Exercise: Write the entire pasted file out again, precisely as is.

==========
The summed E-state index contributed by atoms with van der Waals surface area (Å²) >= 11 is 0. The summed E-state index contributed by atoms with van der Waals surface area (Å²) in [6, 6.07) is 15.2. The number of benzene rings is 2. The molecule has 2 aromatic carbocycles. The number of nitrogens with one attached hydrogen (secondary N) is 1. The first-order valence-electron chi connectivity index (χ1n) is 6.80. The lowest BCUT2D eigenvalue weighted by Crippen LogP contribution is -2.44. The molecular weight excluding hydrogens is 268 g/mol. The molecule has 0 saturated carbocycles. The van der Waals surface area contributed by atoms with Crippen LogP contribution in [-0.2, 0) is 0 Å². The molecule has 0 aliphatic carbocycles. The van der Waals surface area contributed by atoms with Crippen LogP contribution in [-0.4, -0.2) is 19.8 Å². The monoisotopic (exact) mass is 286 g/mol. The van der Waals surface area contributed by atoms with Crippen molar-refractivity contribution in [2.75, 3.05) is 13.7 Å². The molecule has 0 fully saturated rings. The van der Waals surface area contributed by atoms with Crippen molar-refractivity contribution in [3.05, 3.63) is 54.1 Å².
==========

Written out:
The summed E-state index contributed by atoms with van der Waals surface area (Å²) >= 11 is 0. The summed E-state index contributed by atoms with van der Waals surface area (Å²) in [6, 6.07) is 15.2. The number of benzene rings is 2. The molecule has 2 aromatic carbocycles. The number of nitrogens with one attached hydrogen (secondary N) is 1. The first-order valence-electron chi connectivity index (χ1n) is 6.80. The lowest BCUT2D eigenvalue weighted by Crippen LogP contribution is -2.44. The molecular weight excluding hydrogens is 268 g/mol. The molecule has 0 saturated carbocycles. The van der Waals surface area contributed by atoms with Crippen LogP contribution in [-0.2, 0) is 0 Å². The molecule has 0 aliphatic carbocycles. The van der Waals surface area contributed by atoms with Crippen LogP contribution in [-0.4, -0.2) is 19.8 Å². The monoisotopic (exact) mass is 286 g/mol. The van der Waals surface area contributed by atoms with Crippen molar-refractivity contribution in [2.75, 3.05) is 13.7 Å². The molecule has 0 fully saturated rings. The van der Waals surface area contributed by atoms with Crippen molar-refractivity contribution in [3.05, 3.63) is 54.1 Å².